Treated 1999 · Posted 2000

"You are a difficult patient, I don't want to see you again -- don't make another appointment."

Diagnosed with PCa at age 74
Gleason score 8, T3, PSA 24.2
began treatment at age 75

With a PSA of 10.2 (up from 5.6 in 3/98), I had a biopsy and was diagnosed with an aggressive prostate cancer, with a Gleason score of 8 (4+4). I then had X-rays, CT Scan, Bone Scan, and Prostascint Scan to determine if the cancer had spread to other areas of my body. On 14 August 1999, I was told I had an aggressive cancer which had already spread to a lymph node in my left abdomen.

Then began the research. The libraries, in Hilo, Hawaii, did not have any current publications or information; so I went to the American Cancer Society, and made numerous telephone calls, which resulted in many pamphlets to read. In the Winter of 1999, a friend told me he knew a man who had been successfully treated at LLUMC. My friend made contacts in my behalf and sent me the literature about Proton Treatments. My research indicated I was not a candidate for proton treatments because my PCa had already spread. A friend did a lot of research on the Internet for me, so I had more information to read. Another friend had contacted LLUMC, so he gave me more literature about the Proton Beam Treatments. So, I continued to search and question.

By the way, when my Hilo urologist learned I wanted to have a second opinion, he told me, "You are a difficult patient, I don't want to see you again -- don't make another appointment."

In July of 2000, I went to the Huntsman Cancer Institute, in Salt Lake City, Utah for a second opinion (my PSA had been 16.3 on June 12); the doctor was not helpful; however, the research Learning Center, at the Huntsman center, adjacent to the University of Utah Medical Center, was a tremendous source of information; all the books were resent publications (most within six months). My wife and I spent a full day and a half, reading in the learning center, and when we went home, we carried many books back to Hawaii with us. The Learning Center provided postage paid mailers, to return the books we borrowed.

Since we were still dissatisfied with the recommendations of the urologists I'd seen, and my PSA was still climbing drastically, we decided to see what we considered, at that time, to be the very best cancer specialists available, so we went to M.D. Anderson Cancer Center, in Houston, TX. My PSA was 20.4 by that time. The doctors, at MDA, started from ground zero and had me get new X-rays, CT Scan, and Bone Scan. We were very impressed when the doctor and the prostate cancer radiologist checked the films together; their report to me was that they could find no sign of cancer outside of the prostate. The Oncologist, at MDA, wanted to begin radiation treatment immediately; however, I wanted time to check with LLUMC to see if I would now be a candidate for the Proton Treatment.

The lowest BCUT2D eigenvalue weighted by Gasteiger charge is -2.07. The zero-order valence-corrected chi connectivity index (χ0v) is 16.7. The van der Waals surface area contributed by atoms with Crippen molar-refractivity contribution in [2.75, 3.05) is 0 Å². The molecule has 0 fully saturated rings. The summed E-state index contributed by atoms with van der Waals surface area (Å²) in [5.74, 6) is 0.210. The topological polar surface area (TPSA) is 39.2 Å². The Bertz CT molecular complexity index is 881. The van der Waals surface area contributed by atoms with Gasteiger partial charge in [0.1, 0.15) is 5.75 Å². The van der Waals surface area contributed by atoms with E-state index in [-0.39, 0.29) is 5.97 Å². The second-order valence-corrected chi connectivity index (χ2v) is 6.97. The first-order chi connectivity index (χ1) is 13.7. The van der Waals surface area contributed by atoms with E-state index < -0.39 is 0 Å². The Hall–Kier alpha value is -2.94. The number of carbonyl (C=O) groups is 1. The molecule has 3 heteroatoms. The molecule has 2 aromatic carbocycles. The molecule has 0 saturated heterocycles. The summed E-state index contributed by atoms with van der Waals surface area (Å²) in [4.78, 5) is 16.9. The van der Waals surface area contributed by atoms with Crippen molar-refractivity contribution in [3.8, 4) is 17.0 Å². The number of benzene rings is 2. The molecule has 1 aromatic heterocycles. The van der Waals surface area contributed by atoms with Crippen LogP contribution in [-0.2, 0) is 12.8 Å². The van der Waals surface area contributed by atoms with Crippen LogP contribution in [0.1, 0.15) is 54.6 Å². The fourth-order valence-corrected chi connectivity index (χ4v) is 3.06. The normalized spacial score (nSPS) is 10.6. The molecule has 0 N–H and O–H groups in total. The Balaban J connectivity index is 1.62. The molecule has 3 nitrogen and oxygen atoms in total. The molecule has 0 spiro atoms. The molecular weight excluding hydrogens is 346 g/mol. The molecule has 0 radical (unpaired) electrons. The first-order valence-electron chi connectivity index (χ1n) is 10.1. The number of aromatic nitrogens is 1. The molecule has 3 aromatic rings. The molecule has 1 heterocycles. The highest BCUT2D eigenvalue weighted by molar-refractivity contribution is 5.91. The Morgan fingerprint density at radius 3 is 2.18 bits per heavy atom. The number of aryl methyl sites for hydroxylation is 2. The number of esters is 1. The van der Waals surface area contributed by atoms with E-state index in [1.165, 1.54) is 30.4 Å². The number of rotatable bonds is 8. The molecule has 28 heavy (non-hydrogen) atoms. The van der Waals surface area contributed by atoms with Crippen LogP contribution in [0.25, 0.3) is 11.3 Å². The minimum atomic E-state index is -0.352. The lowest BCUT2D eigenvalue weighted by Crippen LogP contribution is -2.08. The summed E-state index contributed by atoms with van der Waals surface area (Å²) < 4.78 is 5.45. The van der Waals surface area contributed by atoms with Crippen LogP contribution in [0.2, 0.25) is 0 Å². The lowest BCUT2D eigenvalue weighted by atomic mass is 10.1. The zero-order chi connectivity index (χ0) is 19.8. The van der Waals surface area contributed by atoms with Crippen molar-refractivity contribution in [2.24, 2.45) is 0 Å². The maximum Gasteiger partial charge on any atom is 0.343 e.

LLUMC required another Prostascint Scan (which I had done at Hilo Medical Center), at which time, the radiologist could no longer find indication the cancer had spread to the lymph node as previously thought, and I made arrangements to travel to Loma Linda, CA, for Proton Treatment. I began taking Casodex on 26 Sept, 2000 and I had a three month, Lupron shot on 16 October.

At the time my treatments began, 12 December 2000, I was 75 years of age, and at that time my PSA had dropped to 1.42, due to the hormones. My treatment protocol called for 18 Proton treatments and 28 Photon treatments. Two weeks into the Proton treatments, I came down with Pneumonia which caused me to skip two treatments. I completed my treatments on 18 February, 2001.

I had no serious side effects while undergoing the Proton or Photon treatments - only a short period of diarrhea, from eating improperly, and frequent urination, which is common with the condition.

Because of the pneumonia, I was unable to continue my exercise routine and lost muscle tone; since returning home I have struggled to get back the energy I lost as a result. I had my last three month Zolodex hormone shot on 18 May, 2001, but I'm still having hot flashes, weight gain, and fatigue.

However, my PSA remains at less than 0.1.

My LLUMC experience was a very good one; I have deep respect and regard for Dr. Carl Rossi, and his angel of mercy, Sharon Hoyle. Sharon went the extra mile on my behalf, on many occasions (way beyond, and above, the call of duty)

John C. Zimmermann

Bob, may I add my testimonial also? I am Norma Zimmermann, the wife of a prostate cancer patient. Of course we were devastated to learn of John's cancer and I was so happy when John finally made the decision to go to LLUMC for treatment. If John had not spent so much time on research, he may have been able to be treated with Proton only and not have ended up with any of the side effects he has experienced from the Photon treatments. My advice is, don't waste time unnecessarily; go to LLUMC and have treatment as soon as possible after your diagnosis -- it's the only place to consider or to go.

When John was released from the hospital (because of the pneumonia) he was still very weak and somewhat disoriented for a few days; on the second day after his hospitalization, John was in the Proton treatment room for an extremely long time, and one of the technicians came to tell me, "don't worry, Mrs. Zimmermann; your husband is all right; we are experiencing a delay in the treatments only." This is only one example of the wonderful staff at LLUMC. They are very caring and kind people When I told our angel of mercy, Sharon Hoyle, I was concerned about John's general health, she took us to the emergency treatment area, where John was then diagnosed with pneumonia.

You can't find more wonderful caring people anywhere in the world than at LLUMC.